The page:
There you are, frantically pawing the racks for this year's Halloween costume for your little princess who's almost four. Will she be a cat or a ladybug or . . . a scantily clad firefighter?
This nightmare was brought to you by a Victoria, B.C., mom who stumbled upon the offending costume at her local Value Village. No wonder Raina Delisle saw red.
Firstly, there is no good reason why a firefighter costume for tots shouldn't be unisex, but the girl version of this particular costume looks "absolutely nothing like a firefighter. It's a skin-tight, black, shiny dress. It doesn't even have a helmet. It has a fascinator instead in place of a helmet."
Repeat after me: the words "sexy" and "kids' costumes" don't belong in the same sentence. Frankly, I even object to all the adult ones looking like, well, adult-rated ones. If I choose to dress up that way, I would visit a different kind of store and the party would stay in the bedroom, thanks.
It is possible that not all women who want to dress as a nurse for Halloween want to be the hussy nurse. But digression aside, Delisle then scouted around to find other gender-specific costumes for the four- to six-year-olds being marketed in much the same way. All featured miniskirts or highly sexualized styles.
"A little girl cannot even be a pumpkin without having a lace-up corset-like outfit. It's absolutely disgusting," said Delisle.
First and foremost, parents must exercise their dissent as consumers. But retailers also must take responsibility for what merchandise they choose (and reject) to stock.
Value Village eventually pulled the costumes, and promised that going forward it will be discerning when it comes to offensive costumes.
You tell me: Have you come across any offensive kids costumes lately?
Have you seen FCKH8's new vimeo in which little girls keep dropping F-bombs in the name of feminism? Yes, it's essentially girls swearing and dropping stats to promote equal rights. The shock campaign is nothing new for the for-profit company that sells gear with anti-hate messages and then shares some of its revenue with charities.
I get that we're a largely cynical and busy bunch of individuals. I further get that it takes something extra special to get our attention (and don't envy anyone who works in any kind of advertising capacity). But, folks, girls directed and scripted by adults to cuss and spew language that is not their own? Well, this doesn't strike me as ingenious as much as desperate and mildly offensive.
After all, this is coming from the same people who used kids from Ferguson to promote their anti-racism campaign. They want to punch you where it hurts, to be sure you really feel the impact. But surely there are better ways to achieve this than by using kids to do your dirty, click-bait work.
Want an example of feminism that is classy and effective? Look no further than Ms. Emma Watson.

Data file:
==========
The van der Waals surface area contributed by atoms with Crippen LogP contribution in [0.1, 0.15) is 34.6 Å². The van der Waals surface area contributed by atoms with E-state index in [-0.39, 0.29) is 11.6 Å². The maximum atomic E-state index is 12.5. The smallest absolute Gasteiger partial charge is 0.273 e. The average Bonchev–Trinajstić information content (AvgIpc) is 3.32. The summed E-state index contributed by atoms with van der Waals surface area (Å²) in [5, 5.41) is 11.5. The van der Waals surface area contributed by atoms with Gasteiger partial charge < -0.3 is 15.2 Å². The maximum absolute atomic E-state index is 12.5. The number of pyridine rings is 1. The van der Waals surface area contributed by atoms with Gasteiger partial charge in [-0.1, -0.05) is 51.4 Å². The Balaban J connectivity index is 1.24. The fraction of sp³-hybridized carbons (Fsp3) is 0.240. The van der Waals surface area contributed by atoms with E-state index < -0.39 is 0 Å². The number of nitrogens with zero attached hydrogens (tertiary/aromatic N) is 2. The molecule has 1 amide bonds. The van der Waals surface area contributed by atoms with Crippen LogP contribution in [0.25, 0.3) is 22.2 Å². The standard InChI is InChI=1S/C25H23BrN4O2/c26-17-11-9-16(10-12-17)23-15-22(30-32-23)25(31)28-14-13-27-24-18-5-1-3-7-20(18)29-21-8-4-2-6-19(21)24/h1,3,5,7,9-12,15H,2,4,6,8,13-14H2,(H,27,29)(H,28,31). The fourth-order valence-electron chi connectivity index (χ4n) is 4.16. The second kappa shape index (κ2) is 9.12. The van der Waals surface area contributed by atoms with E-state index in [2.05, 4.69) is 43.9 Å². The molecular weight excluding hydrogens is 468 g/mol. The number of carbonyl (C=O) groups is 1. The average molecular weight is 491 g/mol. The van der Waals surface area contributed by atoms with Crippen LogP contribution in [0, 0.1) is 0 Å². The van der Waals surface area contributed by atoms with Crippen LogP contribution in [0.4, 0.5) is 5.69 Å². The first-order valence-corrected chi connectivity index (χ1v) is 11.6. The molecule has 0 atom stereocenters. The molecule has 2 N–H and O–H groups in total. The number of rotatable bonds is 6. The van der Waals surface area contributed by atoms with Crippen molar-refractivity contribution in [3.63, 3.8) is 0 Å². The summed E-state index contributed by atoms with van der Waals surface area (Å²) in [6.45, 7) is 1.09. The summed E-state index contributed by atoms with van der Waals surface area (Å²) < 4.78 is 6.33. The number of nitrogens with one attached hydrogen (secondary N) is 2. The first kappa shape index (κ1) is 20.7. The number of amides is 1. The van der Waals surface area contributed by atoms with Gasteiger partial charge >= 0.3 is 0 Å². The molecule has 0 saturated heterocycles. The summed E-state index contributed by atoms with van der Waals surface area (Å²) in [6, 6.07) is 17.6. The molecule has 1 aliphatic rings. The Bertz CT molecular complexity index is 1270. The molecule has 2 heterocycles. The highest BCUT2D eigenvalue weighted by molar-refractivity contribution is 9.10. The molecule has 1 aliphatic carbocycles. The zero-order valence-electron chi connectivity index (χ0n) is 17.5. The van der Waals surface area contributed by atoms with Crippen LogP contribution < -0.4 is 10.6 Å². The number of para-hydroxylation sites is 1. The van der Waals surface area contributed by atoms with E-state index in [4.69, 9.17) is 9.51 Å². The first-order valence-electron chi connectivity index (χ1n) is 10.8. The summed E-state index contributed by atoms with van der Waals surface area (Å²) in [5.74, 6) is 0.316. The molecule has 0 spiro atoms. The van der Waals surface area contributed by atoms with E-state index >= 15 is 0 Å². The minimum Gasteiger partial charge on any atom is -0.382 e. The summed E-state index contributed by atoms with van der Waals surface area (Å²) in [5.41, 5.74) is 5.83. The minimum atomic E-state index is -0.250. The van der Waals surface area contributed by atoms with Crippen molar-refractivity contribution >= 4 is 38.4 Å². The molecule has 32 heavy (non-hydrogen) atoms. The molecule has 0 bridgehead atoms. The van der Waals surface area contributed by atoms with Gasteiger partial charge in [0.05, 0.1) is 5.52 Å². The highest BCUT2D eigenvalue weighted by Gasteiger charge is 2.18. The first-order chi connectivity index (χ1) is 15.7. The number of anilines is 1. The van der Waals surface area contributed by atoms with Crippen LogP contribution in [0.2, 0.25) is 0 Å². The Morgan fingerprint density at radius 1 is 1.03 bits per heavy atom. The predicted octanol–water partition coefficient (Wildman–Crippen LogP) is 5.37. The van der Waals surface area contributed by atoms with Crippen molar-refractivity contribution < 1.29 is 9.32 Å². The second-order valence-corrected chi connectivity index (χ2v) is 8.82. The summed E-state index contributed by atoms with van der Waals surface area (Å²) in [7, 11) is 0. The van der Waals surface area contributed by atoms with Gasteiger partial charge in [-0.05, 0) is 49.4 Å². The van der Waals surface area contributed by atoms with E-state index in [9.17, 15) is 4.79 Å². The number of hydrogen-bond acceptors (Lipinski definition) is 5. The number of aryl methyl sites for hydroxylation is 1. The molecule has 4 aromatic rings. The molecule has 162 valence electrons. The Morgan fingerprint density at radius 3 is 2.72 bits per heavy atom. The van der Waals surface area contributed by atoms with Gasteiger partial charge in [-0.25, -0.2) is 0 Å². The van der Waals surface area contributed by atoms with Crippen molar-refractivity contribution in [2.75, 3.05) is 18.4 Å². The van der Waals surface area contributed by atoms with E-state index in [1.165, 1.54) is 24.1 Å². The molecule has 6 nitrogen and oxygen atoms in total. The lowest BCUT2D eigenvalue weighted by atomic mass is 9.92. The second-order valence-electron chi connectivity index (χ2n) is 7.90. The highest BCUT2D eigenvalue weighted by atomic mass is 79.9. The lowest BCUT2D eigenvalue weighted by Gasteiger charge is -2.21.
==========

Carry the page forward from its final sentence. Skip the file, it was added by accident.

Want an example of a creative way to get millions of people to donate to a previously little-known medial condition? Hello, ice bucket challenge.
You may think the message justifies the medium. Personally, I'm not convinced that using kids for shock tactics is ever justified or even truly creative.
You tell me: What do you think of the FCKH8's latest campaign?
Snips swiftly turned to snipes for a 10-year-old Ohio girl who was teased for having short hair. In honour of a friend who died of leukemia, Jetta Fosberg donated 14 inches of her hair to Wigs for Kids. But a selfless gesture turned ugly after Jetta was targeted and bullied at school for her new look.
Kids taunted her for "wanting to be a boy," but when her mother confronted the school, the principal wasn't exactly supportive, claiming "he didn't know of any child that had ever died from words," and that both Jetta and her mother "needed to toughen up and deal with it."
Ouch. Fosberg created "Stand With Jetta," a page to rally support for Jetta in light of the school's apathy. Facebookers—all 21,000 of them—didn't disappoint.
"Knowing that there's people who think that my haircut's cute, and that they think that I'm a good person, it kind of helps me fight against [the bullies]," Jetta said.
No doubt the principal's comments were insensitive and callous. Growing up, I was called worse than "ugly" and a "boy," and it sucked. But like many people in my generation, I was fed the line about "sticks and stones" and encouraged to be stoic in the face of name calling. I'm not sure whether this kind of stoicism still exists, or should exist, in the age of zero tolerance...
On a side note, a friend's young daughter had a fight with the scissors one day and wound up sporting a very funky short haircut to school. Fortunately for her, the girls in the class all wanted to emulate the new fashion!
You tell me: What would you do if this was your child?